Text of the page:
With the economy continuing to dominate politics, it is time to take another dip into my collection of old political leaflets and have a a look at how the Liberal Party of 1929 talked about the issue:

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How leaflets used to look: Clapham 1955

Continuing my occasional series on how election leaflets used to look, this one is a Labour freepost election address from the 1955 general election in Clapham constituency.

The front of the leaflet is a design unlikely to be used today:

Labour election leaflet, Clapham, 1955 (front)

Dated too is the right-hand side of the inside, with its appeal from the candidate’s wife to female voters - a common tactic at the time. Despite the old-fashioned typography, the layout is clear and easy to read …

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How election leaflets used to look: Doncaster 1950

Previously I’ve dug out a City of London Alderman election leaflet from the 1930s which showed how many of the message in election leaflets have stayed the same over the decades, even if the presentation has changed massively.

This time I’ve dug out a single-sided leaflet from Doncaster in 1950, for Labour MP Ray Gunter who was moving seat from Essex to northern England following the redrawing of boundaries.

It is typical of a style of leaflet that last for many years after women were first given* the right to vote in Parliamentary elections – from the wife of a candidate …

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How election leaflets used to look: Skipton 1885

As a follow up to my City of London election leaflet from the 1930s, here is a single-sided Conservative general election leaflet from 1885 for the Skipton Parliamentary constituency:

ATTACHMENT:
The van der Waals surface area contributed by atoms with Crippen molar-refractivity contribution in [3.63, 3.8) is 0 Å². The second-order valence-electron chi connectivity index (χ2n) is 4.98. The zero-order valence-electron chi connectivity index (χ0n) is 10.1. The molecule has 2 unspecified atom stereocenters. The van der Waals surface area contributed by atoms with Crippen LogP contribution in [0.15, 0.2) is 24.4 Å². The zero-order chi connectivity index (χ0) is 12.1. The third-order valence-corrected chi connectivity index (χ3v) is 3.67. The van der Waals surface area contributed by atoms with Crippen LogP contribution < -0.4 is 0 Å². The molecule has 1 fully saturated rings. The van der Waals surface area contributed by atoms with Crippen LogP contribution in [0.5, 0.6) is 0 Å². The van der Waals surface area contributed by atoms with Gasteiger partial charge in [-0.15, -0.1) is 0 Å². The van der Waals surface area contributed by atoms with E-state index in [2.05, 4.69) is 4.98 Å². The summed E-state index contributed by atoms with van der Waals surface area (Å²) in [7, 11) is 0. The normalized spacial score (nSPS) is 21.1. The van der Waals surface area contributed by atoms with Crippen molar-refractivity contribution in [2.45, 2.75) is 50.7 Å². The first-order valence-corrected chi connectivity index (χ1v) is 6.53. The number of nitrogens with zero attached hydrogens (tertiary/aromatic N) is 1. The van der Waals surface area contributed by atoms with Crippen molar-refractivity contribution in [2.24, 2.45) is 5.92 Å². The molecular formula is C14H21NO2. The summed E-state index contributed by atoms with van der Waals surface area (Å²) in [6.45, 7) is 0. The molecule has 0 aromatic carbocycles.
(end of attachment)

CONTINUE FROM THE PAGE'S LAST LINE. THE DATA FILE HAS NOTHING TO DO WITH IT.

Skipton 1885 Conservative leaflet

The name handwritten in the bottom left corner is that of the voter to whom the leaflet was delivered, the handwriting not so much an attempt at personalisation as a reflection of the lack of alternative ways of individually addressing leaflets at the time. Indeed, overall the letter is far less personal than an equivalent is (or should …

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How election leaflets used to look

Earlier this month I highlighted how election posters in Australia, and other countries, feature close up head shots of candidates in a way that is almost completely unknown in the UK.

Large head and shoulders photographs did, however, previously feature heavily in our election literature – on leaflets if not posters. For decades many leaflets look like this effort from Sir W Lacon Threlford who was standing for election as a City of London Alderman in 1935:

Lacon Threlford election leaflet

Pausing for a moment of sympathy for the clerical …

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    Paul Barker - I believe union members can opt out if they wish. On corporate donations, what do we actually know? Are there actually British...
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    Interesting that the membership is up. Does this tend to happen before general elections?And what is the profile of the new members? Old members who...
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    Nick Tregoning. I think you owe someone an apology, perhaps your leader? Remember that Clegg thought it was 50% 11 years ago, so 75% today...